As a result, if your company hires a photographer as an independent contractor to take new shots for your company’s website and you enter into a written signed agreement that expressly states that the photographs are “works made for hire,” the photographer may be able to retain ownership of the copyright to the photographs and may therefore be able to reproduce or display the photos in other media and could even sell the photos to a third party without your notice or consent. To avoid that outcome, you should ensure that the independent contractor assigns all intellectual property in the work to your company.
Your company would be well-advised to ensure that your written agreement with your independent contractor include words of assignment so that, even if the work does not constitute a “work made for hire” for copyright purposes, the independent contractor agrees to assign all right, title, and interest in and to the intellectual property in the work to your company. Here is some sample language for this issue:
The Contractor and the Company consider the products of the services to be rendered by the Contractor pursuant to this Contract (the “Work”) to be a work made for hire. The Contractor agrees that the Work and all rights therein are the sole and exclusive property of the Company, including without limitation all rights under or arising from U.S. copyright law.
If the Work is not considered to be a work made for hire under applicable law for any reason, then the Contractor hereby irrevocably and unconditionally assigns and transfers to the Company and its successors and assigns all right, title, and interest in and to the copyright in the Work and all other and further works based on, derived from, or incorporating the Work, and any and all copyright applications and registrations relating thereto, including all renewals and extensions thereof, without further notice or limitation.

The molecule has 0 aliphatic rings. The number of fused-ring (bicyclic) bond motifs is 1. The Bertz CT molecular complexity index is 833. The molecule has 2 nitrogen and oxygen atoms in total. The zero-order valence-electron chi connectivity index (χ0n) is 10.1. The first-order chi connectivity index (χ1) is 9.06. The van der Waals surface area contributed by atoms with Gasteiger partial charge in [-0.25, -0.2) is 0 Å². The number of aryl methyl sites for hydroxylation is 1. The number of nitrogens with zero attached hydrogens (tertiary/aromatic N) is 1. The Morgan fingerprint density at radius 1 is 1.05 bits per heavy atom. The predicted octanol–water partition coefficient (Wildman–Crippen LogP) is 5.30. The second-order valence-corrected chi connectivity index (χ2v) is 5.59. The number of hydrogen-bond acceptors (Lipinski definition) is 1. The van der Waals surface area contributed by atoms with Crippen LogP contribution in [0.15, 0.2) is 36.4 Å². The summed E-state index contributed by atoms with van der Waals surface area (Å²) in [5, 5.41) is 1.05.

Of course, there are several further legal issues that your company should address when working with independent contractors who are providing services or material for your website or marketing campaign, including protecting your company against potential liability in the event the contractor’s work infringes any copyright or proprietary rights of third parties or contains material that is otherwise contrary to the law.
Consult a knowledgeable attorney to avoid these pitfalls and ensure that your company’s marketing campaign is not hindered by any unnecessary legal disputes over the ownership of copyright.